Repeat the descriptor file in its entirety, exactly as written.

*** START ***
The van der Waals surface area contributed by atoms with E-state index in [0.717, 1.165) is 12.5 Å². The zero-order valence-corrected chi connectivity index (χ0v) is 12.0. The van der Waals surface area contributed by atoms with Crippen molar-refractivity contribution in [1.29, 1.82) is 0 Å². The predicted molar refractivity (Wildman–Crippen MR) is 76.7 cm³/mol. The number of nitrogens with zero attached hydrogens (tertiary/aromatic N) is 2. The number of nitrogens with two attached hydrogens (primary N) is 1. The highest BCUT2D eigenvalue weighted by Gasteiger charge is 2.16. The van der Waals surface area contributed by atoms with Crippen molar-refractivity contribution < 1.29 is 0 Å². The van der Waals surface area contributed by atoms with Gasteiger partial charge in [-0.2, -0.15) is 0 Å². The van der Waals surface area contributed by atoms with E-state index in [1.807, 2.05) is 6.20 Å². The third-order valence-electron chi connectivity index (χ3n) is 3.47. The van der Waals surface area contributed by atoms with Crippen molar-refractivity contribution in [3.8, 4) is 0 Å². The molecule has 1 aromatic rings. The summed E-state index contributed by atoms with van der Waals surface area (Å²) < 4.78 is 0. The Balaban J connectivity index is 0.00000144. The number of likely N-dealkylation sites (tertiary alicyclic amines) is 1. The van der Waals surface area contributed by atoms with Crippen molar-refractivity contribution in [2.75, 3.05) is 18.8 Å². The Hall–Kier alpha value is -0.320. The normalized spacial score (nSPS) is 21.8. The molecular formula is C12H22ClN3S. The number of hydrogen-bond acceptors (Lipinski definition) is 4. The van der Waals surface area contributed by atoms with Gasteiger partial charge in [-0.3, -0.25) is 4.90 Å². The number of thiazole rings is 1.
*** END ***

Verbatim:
The van der Waals surface area contributed by atoms with E-state index in [0.717, 1.165) is 12.5 Å². The zero-order valence-corrected chi connectivity index (χ0v) is 12.0. The van der Waals surface area contributed by atoms with Crippen molar-refractivity contribution in [1.29, 1.82) is 0 Å². The predicted molar refractivity (Wildman–Crippen MR) is 76.7 cm³/mol. The number of nitrogens with zero attached hydrogens (tertiary/aromatic N) is 2. The number of nitrogens with two attached hydrogens (primary N) is 1. The highest BCUT2D eigenvalue weighted by Gasteiger charge is 2.16. The van der Waals surface area contributed by atoms with Crippen molar-refractivity contribution < 1.29 is 0 Å². The van der Waals surface area contributed by atoms with Gasteiger partial charge in [-0.2, -0.15) is 0 Å². The van der Waals surface area contributed by atoms with E-state index in [1.807, 2.05) is 6.20 Å². The third-order valence-electron chi connectivity index (χ3n) is 3.47. The van der Waals surface area contributed by atoms with Crippen molar-refractivity contribution in [3.8, 4) is 0 Å². The molecule has 1 aromatic rings. The summed E-state index contributed by atoms with van der Waals surface area (Å²) < 4.78 is 0. The Balaban J connectivity index is 0.00000144. The number of likely N-dealkylation sites (tertiary alicyclic amines) is 1. The van der Waals surface area contributed by atoms with Crippen molar-refractivity contribution in [2.75, 3.05) is 18.8 Å². The Hall–Kier alpha value is -0.320. The normalized spacial score (nSPS) is 21.8. The molecular formula is C12H22ClN3S. The number of hydrogen-bond acceptors (Lipinski definition) is 4. The van der Waals surface area contributed by atoms with Gasteiger partial charge in [-0.3, -0.25) is 4.90 Å². The number of thiazole rings is 1.